Okay, so there are five reasons people respond differently to me than they respond to their loved ones. Two of these reasons have nothing to do with me, but rather are due to the role I play as a professional organizer, which is different than the role of a family member. Let’s look at these two first.

The first reason people respond differently to me when they do to their loved ones is that I am external to their usual situation. Just the fact that I am not part of their everyday lives helps them to be more objective with me. We have no history, and at the end of the organizing project, I’ll probably go away and I may never see them again. If I judge them — I won’t, but if I did — so what? They would just not invite me back. So there’s less risk with me. But if their spouse judges them, that’s a much bigger deal, because of the ongoing nature of their relationship. There may be a lot of emotional baggage from the past and there are also expectations for the future. This puts more pressure on the interaction and makes it more important that the situation be worked out in a way that is sustainable and equitable.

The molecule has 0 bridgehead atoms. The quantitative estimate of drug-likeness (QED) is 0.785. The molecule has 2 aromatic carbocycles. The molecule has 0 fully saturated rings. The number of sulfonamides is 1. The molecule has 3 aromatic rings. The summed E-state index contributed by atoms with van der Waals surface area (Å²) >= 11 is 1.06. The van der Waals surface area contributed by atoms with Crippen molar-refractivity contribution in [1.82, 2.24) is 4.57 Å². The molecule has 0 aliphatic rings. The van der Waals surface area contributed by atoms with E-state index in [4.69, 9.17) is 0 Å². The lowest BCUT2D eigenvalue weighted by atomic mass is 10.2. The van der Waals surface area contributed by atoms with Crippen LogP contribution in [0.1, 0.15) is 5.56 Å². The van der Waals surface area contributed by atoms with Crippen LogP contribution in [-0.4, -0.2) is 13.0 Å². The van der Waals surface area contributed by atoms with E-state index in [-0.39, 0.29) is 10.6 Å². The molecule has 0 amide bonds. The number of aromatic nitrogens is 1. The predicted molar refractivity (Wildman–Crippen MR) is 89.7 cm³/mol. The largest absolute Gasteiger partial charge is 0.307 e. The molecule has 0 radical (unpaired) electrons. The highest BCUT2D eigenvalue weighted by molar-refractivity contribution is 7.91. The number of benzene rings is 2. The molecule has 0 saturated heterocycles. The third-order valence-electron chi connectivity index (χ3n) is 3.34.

Sometimes couples get into a situation where the organizing project is all they talk about. The difference in their organizational styles becomes the most important thing in their relationship. Don’t let this happen! Remember that the clutter is just one aspect of your relationship. There are so many parts of your relationship that go beyond it. There are lots of reasons you were drawn to them in the first place. In order to help remember this, I invite you to share appreciations with each other. If you ever get to the point where you’re bogged down in disagreement or a power struggle, that’s the time for each of you to say three things that you appreciate about the other person. It may feel difficult at that moment, but if you try you will be able to do it, and it’ll help broaden your perspective beyond the narrow focus of the clutter challenge.